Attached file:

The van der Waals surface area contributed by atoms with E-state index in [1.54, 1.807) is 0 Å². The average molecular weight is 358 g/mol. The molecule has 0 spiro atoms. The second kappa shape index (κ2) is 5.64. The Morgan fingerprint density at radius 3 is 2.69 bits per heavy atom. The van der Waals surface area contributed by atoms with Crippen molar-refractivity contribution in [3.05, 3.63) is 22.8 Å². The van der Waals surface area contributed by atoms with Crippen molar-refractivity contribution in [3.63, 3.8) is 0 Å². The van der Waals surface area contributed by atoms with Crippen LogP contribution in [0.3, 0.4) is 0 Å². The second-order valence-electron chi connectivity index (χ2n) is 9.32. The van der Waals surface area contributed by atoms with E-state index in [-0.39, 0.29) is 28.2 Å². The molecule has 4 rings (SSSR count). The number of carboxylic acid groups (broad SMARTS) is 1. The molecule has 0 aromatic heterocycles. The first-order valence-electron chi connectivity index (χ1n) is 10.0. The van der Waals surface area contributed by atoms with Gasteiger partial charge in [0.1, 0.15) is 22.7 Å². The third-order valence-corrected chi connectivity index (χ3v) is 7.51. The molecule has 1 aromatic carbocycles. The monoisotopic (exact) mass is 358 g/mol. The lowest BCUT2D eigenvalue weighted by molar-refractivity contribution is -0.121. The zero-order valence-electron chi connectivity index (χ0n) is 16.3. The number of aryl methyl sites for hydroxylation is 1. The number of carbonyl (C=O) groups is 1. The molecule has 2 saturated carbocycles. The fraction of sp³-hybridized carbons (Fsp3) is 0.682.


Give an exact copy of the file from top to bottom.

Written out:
The van der Waals surface area contributed by atoms with E-state index in [1.54, 1.807) is 0 Å². The average molecular weight is 358 g/mol. The molecule has 0 spiro atoms. The second kappa shape index (κ2) is 5.64. The Morgan fingerprint density at radius 3 is 2.69 bits per heavy atom. The van der Waals surface area contributed by atoms with Crippen molar-refractivity contribution in [3.05, 3.63) is 22.8 Å². The van der Waals surface area contributed by atoms with Crippen molar-refractivity contribution in [3.63, 3.8) is 0 Å². The van der Waals surface area contributed by atoms with Crippen LogP contribution in [0.3, 0.4) is 0 Å². The second-order valence-electron chi connectivity index (χ2n) is 9.32. The van der Waals surface area contributed by atoms with E-state index in [-0.39, 0.29) is 28.2 Å². The molecule has 4 rings (SSSR count). The number of carboxylic acid groups (broad SMARTS) is 1. The molecule has 0 aromatic heterocycles. The first-order valence-electron chi connectivity index (χ1n) is 10.0. The van der Waals surface area contributed by atoms with Gasteiger partial charge in [0.1, 0.15) is 22.7 Å². The third-order valence-corrected chi connectivity index (χ3v) is 7.51. The molecule has 1 aromatic carbocycles. The monoisotopic (exact) mass is 358 g/mol. The lowest BCUT2D eigenvalue weighted by molar-refractivity contribution is -0.121. The zero-order valence-electron chi connectivity index (χ0n) is 16.3. The number of aryl methyl sites for hydroxylation is 1. The number of carbonyl (C=O) groups is 1. The molecule has 2 saturated carbocycles. The fraction of sp³-hybridized carbons (Fsp3) is 0.682.